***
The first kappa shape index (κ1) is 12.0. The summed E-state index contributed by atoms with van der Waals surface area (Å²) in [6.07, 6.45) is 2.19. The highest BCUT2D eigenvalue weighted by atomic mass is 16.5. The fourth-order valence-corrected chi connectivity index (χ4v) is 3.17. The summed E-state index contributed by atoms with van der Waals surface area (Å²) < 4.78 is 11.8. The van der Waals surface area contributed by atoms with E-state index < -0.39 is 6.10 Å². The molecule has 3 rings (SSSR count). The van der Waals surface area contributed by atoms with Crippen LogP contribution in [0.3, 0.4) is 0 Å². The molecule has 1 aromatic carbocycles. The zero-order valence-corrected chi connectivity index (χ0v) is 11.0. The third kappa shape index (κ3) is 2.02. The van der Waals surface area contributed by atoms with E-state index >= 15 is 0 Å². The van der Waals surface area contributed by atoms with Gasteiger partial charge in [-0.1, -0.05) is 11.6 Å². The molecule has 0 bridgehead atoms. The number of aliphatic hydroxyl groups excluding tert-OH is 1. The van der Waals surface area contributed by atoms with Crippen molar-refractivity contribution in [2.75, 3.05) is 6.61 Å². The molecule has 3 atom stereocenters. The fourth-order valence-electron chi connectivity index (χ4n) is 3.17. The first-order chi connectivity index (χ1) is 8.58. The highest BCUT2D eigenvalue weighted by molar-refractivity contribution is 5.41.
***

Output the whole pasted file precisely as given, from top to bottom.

The first kappa shape index (κ1) is 12.0. The summed E-state index contributed by atoms with van der Waals surface area (Å²) in [6.07, 6.45) is 2.19. The highest BCUT2D eigenvalue weighted by atomic mass is 16.5. The fourth-order valence-corrected chi connectivity index (χ4v) is 3.17. The summed E-state index contributed by atoms with van der Waals surface area (Å²) < 4.78 is 11.8. The van der Waals surface area contributed by atoms with E-state index < -0.39 is 6.10 Å². The molecule has 3 rings (SSSR count). The van der Waals surface area contributed by atoms with Crippen LogP contribution in [0.3, 0.4) is 0 Å². The molecule has 1 aromatic carbocycles. The zero-order valence-corrected chi connectivity index (χ0v) is 11.0. The third kappa shape index (κ3) is 2.02. The van der Waals surface area contributed by atoms with E-state index >= 15 is 0 Å². The van der Waals surface area contributed by atoms with Gasteiger partial charge in [-0.1, -0.05) is 11.6 Å². The molecule has 0 bridgehead atoms. The number of aliphatic hydroxyl groups excluding tert-OH is 1. The van der Waals surface area contributed by atoms with Crippen molar-refractivity contribution in [2.75, 3.05) is 6.61 Å². The molecule has 3 atom stereocenters. The fourth-order valence-electron chi connectivity index (χ4n) is 3.17. The first-order chi connectivity index (χ1) is 8.58. The highest BCUT2D eigenvalue weighted by molar-refractivity contribution is 5.41.